Eye For Film >> Movies >> Hawking (2013) Film Review
Reviewed by: Amber Wilkinson
Although directed and co-written by Stephen Finnigan, this PBS and Channel 4 co-production, is essentially an autobiographical trot through the life of Stephen Hawking, whose Hawking radiation discovery - which means black holes can theoretically dwindle to nothing - revolutionised the way scientists think about the universe. As he says at the outset: "This film is a personal journey through my life, in my own words."
The physics genius narrates his story in more or less chronological order, his highly personal recollections and observations intercut with footage of him going about the daily business of being a scientific superstar, archival home video, still photos and a spot of dramatisation.
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At 71, Hawking's mental energy and sense of humour remain undimmed by his failing body, which began to succumb to the ravages of a rare type of motor neurone disease - amyotrophic lateral sclerosis - when he was just 22. He is almost certainly the most famous sufferer of the condition, also explored by newly released documentary I Am Breathing, which gradually sees the disease attack nerves in the brain and spinal chord, stripping away the sufferer's ability to control their movements.
Spending around two-thirds of his life with the threat of death hanging over him, Hawking has thrown his brain and whatever physical ability he has had into making the most of it.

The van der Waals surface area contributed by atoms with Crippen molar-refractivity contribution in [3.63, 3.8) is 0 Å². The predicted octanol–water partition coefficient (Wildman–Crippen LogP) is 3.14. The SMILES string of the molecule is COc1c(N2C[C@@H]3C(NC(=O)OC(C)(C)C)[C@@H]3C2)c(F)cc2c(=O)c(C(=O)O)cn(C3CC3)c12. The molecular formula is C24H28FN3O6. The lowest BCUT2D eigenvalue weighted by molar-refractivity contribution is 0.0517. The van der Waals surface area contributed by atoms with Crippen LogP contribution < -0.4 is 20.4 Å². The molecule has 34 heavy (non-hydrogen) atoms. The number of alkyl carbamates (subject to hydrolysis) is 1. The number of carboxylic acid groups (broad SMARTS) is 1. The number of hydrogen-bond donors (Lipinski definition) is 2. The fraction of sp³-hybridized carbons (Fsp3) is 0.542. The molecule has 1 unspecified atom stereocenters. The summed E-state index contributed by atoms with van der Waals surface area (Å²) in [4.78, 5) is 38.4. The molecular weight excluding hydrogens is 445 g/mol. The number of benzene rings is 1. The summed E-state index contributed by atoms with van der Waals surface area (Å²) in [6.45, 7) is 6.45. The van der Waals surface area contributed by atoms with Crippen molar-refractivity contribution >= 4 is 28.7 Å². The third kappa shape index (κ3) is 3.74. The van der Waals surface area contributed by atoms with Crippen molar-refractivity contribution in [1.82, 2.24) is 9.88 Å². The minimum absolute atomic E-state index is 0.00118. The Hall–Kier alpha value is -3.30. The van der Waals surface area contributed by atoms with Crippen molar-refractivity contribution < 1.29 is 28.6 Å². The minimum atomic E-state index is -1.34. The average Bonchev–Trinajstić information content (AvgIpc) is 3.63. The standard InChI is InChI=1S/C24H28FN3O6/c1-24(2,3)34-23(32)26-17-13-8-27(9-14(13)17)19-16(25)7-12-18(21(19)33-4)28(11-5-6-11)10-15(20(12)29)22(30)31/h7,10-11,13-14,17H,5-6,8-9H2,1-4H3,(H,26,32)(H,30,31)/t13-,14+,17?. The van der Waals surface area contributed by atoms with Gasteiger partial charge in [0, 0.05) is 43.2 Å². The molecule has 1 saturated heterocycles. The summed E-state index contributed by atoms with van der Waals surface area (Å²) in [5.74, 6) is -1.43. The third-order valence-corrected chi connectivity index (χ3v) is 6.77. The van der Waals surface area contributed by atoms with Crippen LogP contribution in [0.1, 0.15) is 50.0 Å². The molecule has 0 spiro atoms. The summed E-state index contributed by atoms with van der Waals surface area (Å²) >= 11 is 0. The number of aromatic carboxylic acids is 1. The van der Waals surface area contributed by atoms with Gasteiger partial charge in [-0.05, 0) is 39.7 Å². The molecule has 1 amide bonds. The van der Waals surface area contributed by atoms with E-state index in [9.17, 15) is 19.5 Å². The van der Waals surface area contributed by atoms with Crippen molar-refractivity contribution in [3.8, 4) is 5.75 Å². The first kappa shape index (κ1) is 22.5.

He recalls his normal - if undoubtedly privileged - childhood, aided by recollections from his sister Mary, who emphasises his drive to win from an early age, noting that after she once beat him at draughts he switched to chess and she never beat him again. His story really begins to grip when he went up to Oxford, where he notes that students were "supposed to be brilliant without effort". He was, of course, and quickly became a party animal who could happily romp through his degree on an hour of work a day. In a typical example of his humour, he recounts his first discovery regarding black holes, noting that when it comes to a "eureka moment", "I won't compare it to sex, but it lasts longer".
His ex-wife Jane contributes heavily and clearly remains very fond of him despite a difficult split. He, in turn, speaks in glowing terms of her - "We were going to challenge the future," he says, noting that the two of them were determined to forge a life together despite his diagnosis. He is also reasonably frank about his blindness to the stresses that his illness put on his young family, although this is not a film that dwells on anything for too long. Finnigan's direction is smooth, but the use of blurring of edges of the frame on ocassion seems more like an affectation than anything to further the story.
Hawking's three children are also conspicuous by their absence, which is a bit of a black hole in the film, when you come to consider it. And though he touches on his controversial marriage to his nurse Elaine Mason, which ended in a blur of unproven tabloid allegations that he had suffered physical abuse at her hands, he largely glosses over the 11-year period, briefly noting that he felt the split was nobody's business but their own.
As with all personal documentaries, it is almost inevitable that what you gain in intimacy, you lose in objectivity. Nevertheless, this is an engaging exploration of Hawking's attitude to life and his achievements, which should be praised for emphasising the fact that illness for him and many other people on the planet is just another facet of existence rather than a all-consuming driving force.Reviewed on: 29 Jun 2013